While I’m out on the eastern tip of Long Island, I had a chance to visit John Steinbeck’s summer home and I reckon favorite place to live, at least on the East Coast. It’s a modest home on about an acre of land in Sag Harbor, a few miles outside of East Hampton. He lived there, and on the upper east side of Manhattan, in the last years of his life. This was the house he left from on his 10,000 mile journey that became the book Travels with Charley.
Steinbeck spent many years in Monterey, CA, right on the coast. His best friend was a marine biologist who would take him out on sampling expeditions to give him a break from writing, and several of his novels and nonfiction books have water themes.
When he moved to the East Coast it’s not surprising he ended up out here. His house is tucked away on a little peninsula surrounded by some coves and near Sag Harbor Bay, on the south fork near the end of Long Island. The place is a bit isolated from any activity but is near the neighbors. It has big windows to let in the Sun from a few different directions. It’s the perfect place if you have a lot of water in your chart (Sun Pisces, Moon Scorpio for water) and Leo rising (for sunshine).
While I was visiting, one of the guys working on the house (which is still in the family) said he’d heard of Steinbeck but didn’t understand why people were so excited about him. Steinbeck won both the Pulitzer and the Nobel prizes (Pulitzer for The Grapes of Wrath and Nobel for his lifetime achievements).
He’s not quite an obscure author, but because his books are not about killing people, or corporate intrigue, they don’t get as much airplay as we need them to have. I explained that Steinbeck’s themes are meaningful right now because they involve fairness, what happens to people who don’t have the advantages of wealth and what happens when society reverts to greed as its guiding philosophy (yes, we have been out to this edge before).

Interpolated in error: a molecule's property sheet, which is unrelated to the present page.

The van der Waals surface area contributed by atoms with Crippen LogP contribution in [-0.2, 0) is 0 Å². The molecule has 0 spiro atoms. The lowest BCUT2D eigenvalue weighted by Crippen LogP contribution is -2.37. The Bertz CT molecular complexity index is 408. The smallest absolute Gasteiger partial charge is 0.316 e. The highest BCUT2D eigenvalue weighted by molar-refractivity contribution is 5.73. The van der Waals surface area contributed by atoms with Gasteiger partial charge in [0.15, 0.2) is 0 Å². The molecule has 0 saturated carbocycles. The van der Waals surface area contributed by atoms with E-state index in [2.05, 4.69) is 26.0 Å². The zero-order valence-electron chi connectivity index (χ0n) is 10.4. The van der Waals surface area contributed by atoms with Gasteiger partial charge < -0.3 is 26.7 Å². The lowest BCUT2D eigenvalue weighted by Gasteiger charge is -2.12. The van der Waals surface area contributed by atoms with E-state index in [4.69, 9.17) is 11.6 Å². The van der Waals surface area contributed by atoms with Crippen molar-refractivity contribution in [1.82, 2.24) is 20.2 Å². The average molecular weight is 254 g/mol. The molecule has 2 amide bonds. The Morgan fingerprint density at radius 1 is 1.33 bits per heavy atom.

In essence, Steinbeck’s work is all about compassion for people; it’s about how we can and must take care of one another. He is the very antithesis of Ayn Rand, who preached a false doctrine of selfishness that’s influencing our whole society — but she couldn’t even take care of herself. (She depended on public assistance at the end of her life — the very thing that her ideas are used to destroy.)
You never forget Steinbeck’s characters: has Lennie Small, from Of Mice and Men, ever left your mind or your feelings? I could list nearly every character in The Grapes of Wrath without referring to notes. The reason we remember these people is because the writer cared about them, and therefore so do we. They were real to him — they are real to us.
Remember that Steinbeck started as a journalist, and his writing is realistic rather than fanciful. A journalist’s job is to tell you what the human race sees, hears, thinks and feels — not to make up stories. There are no special effects, no superhuman powers, no divine intervention. There are just guys like Jim Casey, the former preacher who decided that religion was full of shit but loved how the young women would get themselves so filled up with the Holy Spirit, one would fuck him wildly behind the church after the service was over.
One of the guys working on the house asked me what my interest in Steinbeck was. I told him that I might not be a writer had I not read his work. Steinbeck’s was the first writing voice that ever spoke to me, and I have to say we have the same taste in real estate.
I’ll come back to his chart around the time of his birthday next month.